This educational module is intended for state and federal regulators and practicing engineers in order to provide them a comprehensive understanding of microfiltration (MF)Microfiltration (MF) membranes: Microfiltration membranes are typically hollow-fibers with a pore size range of approximately 0.1 – 0.2 μm (nominally 0.1 μm). membranes and ultrafiltration (UF) membraneUltrafiltration (UF) membranes: Ultrafiltration membranes are typically hollow-fibers with a pore size range of approximately 0.01 – 0.05 μm (nominally 0.01 μm). applied to potable water treatment. Desirably an understanding will facilitate the use and approval of this technology. Although the examples used in the module are for new facilities, the principles are applicable to both new and retrofitted facilities. This module relies on many different information sources but the primary source is the EPA Membrane Filtration Guidance Manual (2005). Besides this reference, a valuable resource for the design, procurement, installation and commissioning of membrane systems is the ANSI/AWWA standard B110-09 (AWWA 2010).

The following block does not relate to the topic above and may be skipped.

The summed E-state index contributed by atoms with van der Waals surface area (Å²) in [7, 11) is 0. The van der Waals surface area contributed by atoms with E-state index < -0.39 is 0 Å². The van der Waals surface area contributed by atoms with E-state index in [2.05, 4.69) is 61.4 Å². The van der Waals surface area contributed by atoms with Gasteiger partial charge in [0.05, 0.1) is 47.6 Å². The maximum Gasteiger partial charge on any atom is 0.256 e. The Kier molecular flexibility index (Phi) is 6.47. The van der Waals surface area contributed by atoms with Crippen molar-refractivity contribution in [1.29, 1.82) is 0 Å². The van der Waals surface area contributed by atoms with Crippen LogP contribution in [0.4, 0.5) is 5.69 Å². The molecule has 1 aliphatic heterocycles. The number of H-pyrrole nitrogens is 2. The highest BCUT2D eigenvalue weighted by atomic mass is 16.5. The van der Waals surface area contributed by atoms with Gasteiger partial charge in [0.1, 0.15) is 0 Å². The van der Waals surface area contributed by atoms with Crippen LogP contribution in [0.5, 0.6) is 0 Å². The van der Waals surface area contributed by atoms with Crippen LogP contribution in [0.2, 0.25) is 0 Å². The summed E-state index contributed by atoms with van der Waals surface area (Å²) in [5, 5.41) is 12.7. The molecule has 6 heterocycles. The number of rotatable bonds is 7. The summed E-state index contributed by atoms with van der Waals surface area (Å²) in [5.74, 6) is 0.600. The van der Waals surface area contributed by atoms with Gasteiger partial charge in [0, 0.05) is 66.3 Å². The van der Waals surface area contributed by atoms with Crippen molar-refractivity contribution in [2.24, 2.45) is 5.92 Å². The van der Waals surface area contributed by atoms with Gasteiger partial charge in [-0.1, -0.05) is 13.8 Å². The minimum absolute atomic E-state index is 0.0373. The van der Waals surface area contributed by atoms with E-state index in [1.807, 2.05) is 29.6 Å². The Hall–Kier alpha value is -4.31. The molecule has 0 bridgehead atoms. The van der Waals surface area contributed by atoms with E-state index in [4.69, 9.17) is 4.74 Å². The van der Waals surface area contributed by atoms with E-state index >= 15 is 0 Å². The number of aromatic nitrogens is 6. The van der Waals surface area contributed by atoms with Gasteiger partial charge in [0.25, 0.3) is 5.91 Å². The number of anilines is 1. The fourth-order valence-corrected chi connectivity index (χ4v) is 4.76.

The construction of MF and UF drinking water facilities has seen rapid growth in the last decade and has been driven by concerns for pathogensPathogens: Pathogens are disease causing microorganisms. Two of the most important pathogens driving interest in membrane systems are Giardia and Cryptosporidium. and disinfection-by-productsDisinfection-by-products (DBP’s): Disinfection-by-products are typically organic molecules such as trihalomethanes or haloacetic acids that are formed from the reaction of the disinfectant with organic materials in the water. Several such DBP’s are regulated and have maximum contaminant levels. A major consideration in selecting treatment processes and operation for many utilities is to minimize the formation of DBP’s. (DBP's). Microbes such as CryptosporidiumCryptosporidium: According to the U.S. Center for Disease Control, Cryptosporidium is a microscopic parasite that causes the diarrheal disease cryptosporidiosis. Both the parasite and the disease are commonly known as "Crypto." There are many species of Cryptosporidium that infect humans and animals. The parasite is protected by an outer shell that allows it to survive outside the body for long periods of time and makes it very tolerant to chlorine disinfection. While this parasite can be spread in several different ways, water (drinking water and recreational water) is the most common method of transmission. Cryptosporidium is one of the most frequent causes of waterborne disease among humans in the United States. are resistant to chlorine and chloramines, but membrane systems can effectively remove them by serving as an absolute barrier. This in turn reduces disinfectant use and consequent DBP formation. Indeed MF and UF membranes may potentially avoid the need to monitor for Cryptosporidium if the membrane is shown to be adequate for its removal under the Long Term 2 Enhanced Surface WaterLT2ESWTR: The Long Term 2 Enhanced Surface Water Treatment Rule (LT2ESWTR) is an EPA regulation targeting control of Cryptosporidium and other microbial contaminants. It mandates treatment efficiency, i.e., log removal values, and gives credit to various treatment technologies to achieve the needed treatment efficiency. Treatment Rule (LT2ESWTR)LT2ESWTR: The Long Term 2 Enhanced Surface Water Treatment Rule (LT2ESWTR) is an EPA regulation targeting control of Cryptosporidium and other microbial contaminants. It mandates treatment efficiency, i.e., log removal values, and gives credit to various treatment technologies to achieve the needed treatment efficiency.. Membranes are included in the toolbox which assigns credit for complying with the LT2ESWTR to achieve Cryptosporidium and GiardiaGiardia: According to the U.S. Center for Disease Control, Giardia is a microscopic parasite that causes the diarrheal illness known as giardiasis. Giardia (also known as Giardia intestinalis, Giardia lamblia, or Giardia duodenalis) is found on surfaces or in soil, food, or water that has been contaminated with feces from infected humans or animals. Giardia is protected by an outer shell that allows it to survive outside the body for long periods of time and makes it tolerant to chlorine disinfection. While the parasite can be spread in different ways, water (drinking water and recreational water) is the most common method of transmission. treatment. Under this rule, membranes can receive a 2.5 log reduction creditLog removal value (LRV) or log reduction credit: The log removal value or log removal credit is the filtration removal efficiency for a target organism, particulate, or surrogate expressed as log10(feed concentration) – log10(filtrate concentration). for Giardia and 2 log virus reduction credit. Depending on the Cryptosporidium concentration and type of treatment, a membrane system may need no additional treatment or can receive credit up to a 5.5 log reduction for its removal/inactivation. (States may also set further regulations for using membranes to achieve Giardia and virus reduction.)
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